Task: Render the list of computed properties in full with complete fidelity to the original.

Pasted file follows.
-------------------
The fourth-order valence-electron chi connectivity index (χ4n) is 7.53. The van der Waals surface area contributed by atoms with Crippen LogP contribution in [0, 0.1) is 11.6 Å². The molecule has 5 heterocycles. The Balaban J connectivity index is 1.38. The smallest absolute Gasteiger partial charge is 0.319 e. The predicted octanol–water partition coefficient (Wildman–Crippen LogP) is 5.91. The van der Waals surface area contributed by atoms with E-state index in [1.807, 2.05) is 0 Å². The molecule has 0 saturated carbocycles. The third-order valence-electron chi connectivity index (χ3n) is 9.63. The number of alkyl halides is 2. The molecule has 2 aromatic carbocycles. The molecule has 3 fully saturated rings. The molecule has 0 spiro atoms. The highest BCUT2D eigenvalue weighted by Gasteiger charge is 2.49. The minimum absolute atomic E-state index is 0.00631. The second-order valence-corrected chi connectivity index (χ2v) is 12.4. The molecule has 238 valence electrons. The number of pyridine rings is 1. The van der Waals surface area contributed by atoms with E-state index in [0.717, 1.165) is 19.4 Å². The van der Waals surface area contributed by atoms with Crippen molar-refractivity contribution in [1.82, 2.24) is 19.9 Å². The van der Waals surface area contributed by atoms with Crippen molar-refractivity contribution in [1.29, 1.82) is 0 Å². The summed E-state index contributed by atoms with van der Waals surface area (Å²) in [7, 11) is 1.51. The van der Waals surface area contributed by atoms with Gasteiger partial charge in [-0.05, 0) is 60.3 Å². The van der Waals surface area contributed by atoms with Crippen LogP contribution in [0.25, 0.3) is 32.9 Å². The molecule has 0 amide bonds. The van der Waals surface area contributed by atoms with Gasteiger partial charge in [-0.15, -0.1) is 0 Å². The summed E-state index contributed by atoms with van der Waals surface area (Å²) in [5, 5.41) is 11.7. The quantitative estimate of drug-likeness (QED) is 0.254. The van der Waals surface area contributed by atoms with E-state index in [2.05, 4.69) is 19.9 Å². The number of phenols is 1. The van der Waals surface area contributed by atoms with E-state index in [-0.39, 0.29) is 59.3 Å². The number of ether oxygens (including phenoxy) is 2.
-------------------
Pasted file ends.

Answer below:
The fourth-order valence-electron chi connectivity index (χ4n) is 7.53. The van der Waals surface area contributed by atoms with Crippen LogP contribution in [0, 0.1) is 11.6 Å². The molecule has 5 heterocycles. The Balaban J connectivity index is 1.38. The smallest absolute Gasteiger partial charge is 0.319 e. The predicted octanol–water partition coefficient (Wildman–Crippen LogP) is 5.91. The van der Waals surface area contributed by atoms with E-state index in [1.807, 2.05) is 0 Å². The molecule has 0 saturated carbocycles. The third-order valence-electron chi connectivity index (χ3n) is 9.63. The number of alkyl halides is 2. The molecule has 2 aromatic carbocycles. The molecule has 3 fully saturated rings. The molecule has 0 spiro atoms. The highest BCUT2D eigenvalue weighted by Gasteiger charge is 2.49. The minimum absolute atomic E-state index is 0.00631. The second-order valence-corrected chi connectivity index (χ2v) is 12.4. The molecule has 238 valence electrons. The number of pyridine rings is 1. The van der Waals surface area contributed by atoms with E-state index in [0.717, 1.165) is 19.4 Å². The van der Waals surface area contributed by atoms with Crippen molar-refractivity contribution in [1.82, 2.24) is 19.9 Å². The van der Waals surface area contributed by atoms with Crippen molar-refractivity contribution in [1.29, 1.82) is 0 Å². The summed E-state index contributed by atoms with van der Waals surface area (Å²) in [7, 11) is 1.51. The van der Waals surface area contributed by atoms with Gasteiger partial charge in [-0.05, 0) is 60.3 Å². The van der Waals surface area contributed by atoms with Crippen LogP contribution in [0.25, 0.3) is 32.9 Å². The molecule has 0 amide bonds. The van der Waals surface area contributed by atoms with Gasteiger partial charge in [-0.15, -0.1) is 0 Å². The summed E-state index contributed by atoms with van der Waals surface area (Å²) in [5, 5.41) is 11.7. The quantitative estimate of drug-likeness (QED) is 0.254. The van der Waals surface area contributed by atoms with E-state index in [2.05, 4.69) is 19.9 Å². The number of phenols is 1. The van der Waals surface area contributed by atoms with E-state index in [-0.39, 0.29) is 59.3 Å². The number of ether oxygens (including phenoxy) is 2.